Democrats made significant electoral advances in Virginia Nov. 6, as the key Republican tactic of harping on undocumented immigration appears to have fizzled.

Going into the elections, the Republicans had 24 Senate seats and the Democrats 17. The Democrats have now picked up at least four seats, giving them a 21-20 majority. In the House, the Republicans lost seats, but apparently will retain a weakened majority. Virginia’s governor, Tim Kaine, is a Democrat.

In the Washington suburban and exurban areas of Arlington, Fairfax, Prince William and Loudon counties, Republican politicians had relied on a scare campaign about a supposed invasion of undocumented immigrants to keep control in Loudon and Prince William and make inroads into Arlington and Fairfax. They had passed viciously anti-immigrant ordinances in Loudon and Prince William counties, and had used their bases there to launch fierce attacks against Democratic Fairfax County chair Gerald Connelly and the Arlington County board for not joining them in the anti-immigrant witch hunt.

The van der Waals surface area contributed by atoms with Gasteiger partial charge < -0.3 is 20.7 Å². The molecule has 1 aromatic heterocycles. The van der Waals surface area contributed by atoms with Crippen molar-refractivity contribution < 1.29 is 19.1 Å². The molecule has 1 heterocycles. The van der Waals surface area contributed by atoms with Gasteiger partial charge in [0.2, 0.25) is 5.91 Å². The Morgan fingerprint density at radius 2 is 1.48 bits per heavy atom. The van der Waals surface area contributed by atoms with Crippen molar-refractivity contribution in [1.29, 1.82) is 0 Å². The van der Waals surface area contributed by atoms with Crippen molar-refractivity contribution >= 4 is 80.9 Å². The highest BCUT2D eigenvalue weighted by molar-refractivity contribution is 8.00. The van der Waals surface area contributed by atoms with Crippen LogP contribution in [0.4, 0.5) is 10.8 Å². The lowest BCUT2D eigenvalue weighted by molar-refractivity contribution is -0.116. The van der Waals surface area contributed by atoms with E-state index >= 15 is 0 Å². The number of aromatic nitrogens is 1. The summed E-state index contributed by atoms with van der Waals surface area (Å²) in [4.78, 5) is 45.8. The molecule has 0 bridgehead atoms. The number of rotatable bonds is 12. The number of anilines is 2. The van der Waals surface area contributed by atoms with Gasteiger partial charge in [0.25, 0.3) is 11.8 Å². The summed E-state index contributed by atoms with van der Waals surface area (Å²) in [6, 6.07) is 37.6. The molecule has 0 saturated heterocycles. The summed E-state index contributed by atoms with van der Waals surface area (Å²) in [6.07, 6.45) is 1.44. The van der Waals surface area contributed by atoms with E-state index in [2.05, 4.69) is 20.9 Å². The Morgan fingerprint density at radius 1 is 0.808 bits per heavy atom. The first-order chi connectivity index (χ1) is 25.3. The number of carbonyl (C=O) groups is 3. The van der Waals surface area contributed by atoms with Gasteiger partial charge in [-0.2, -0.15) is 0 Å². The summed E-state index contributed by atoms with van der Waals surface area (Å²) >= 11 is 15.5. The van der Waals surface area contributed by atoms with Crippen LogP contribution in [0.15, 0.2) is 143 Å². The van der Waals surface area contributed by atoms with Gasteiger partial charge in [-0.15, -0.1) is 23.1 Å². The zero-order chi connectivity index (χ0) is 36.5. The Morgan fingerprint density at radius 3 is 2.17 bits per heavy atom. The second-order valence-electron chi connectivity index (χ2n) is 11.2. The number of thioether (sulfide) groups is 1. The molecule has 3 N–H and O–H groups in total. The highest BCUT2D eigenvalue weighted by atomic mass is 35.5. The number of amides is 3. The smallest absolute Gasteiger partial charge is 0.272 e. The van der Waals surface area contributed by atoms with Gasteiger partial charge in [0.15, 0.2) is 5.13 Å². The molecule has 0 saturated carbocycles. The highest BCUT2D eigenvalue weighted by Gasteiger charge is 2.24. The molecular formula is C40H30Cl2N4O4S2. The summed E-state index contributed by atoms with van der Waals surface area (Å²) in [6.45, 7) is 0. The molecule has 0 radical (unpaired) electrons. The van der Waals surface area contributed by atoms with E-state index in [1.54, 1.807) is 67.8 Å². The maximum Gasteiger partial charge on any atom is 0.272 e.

However, the Democrats held their own, retaining control of Arlington and Fairfax and making inroads elsewhere. Connelly and Arlington County chairman J. Walter Tejada, a Democrat and one of the most prominent Latino politicians in northern Virginia, swept to easy victories.

In Prince William County, anti-immigrant ideologue and Republican incumbent for county board chairman Carey A. Stewart was re-elected, but was given a run for his money by Democrat Sharon Pandak. The Democrats appear to be winning in Loudon County in spite of the Republican harping on the immigration issue.

These results suggest that the Democrats could also make advances in Virginia in the 2008 national elections. They will have a good chance of picking up the Senate seat of retiring Republican Sen. John Warner, as well as House seats, including possibly that of Rep. Tom Davis (R-Va.), whose wife, Jeannemarie Devolites Davis, lost her state Senate seat yesterday.

In addition, the failure of the immigrant baiting strategy to produce GOP victories is seen as salutary by immigrant rights advocates in the area.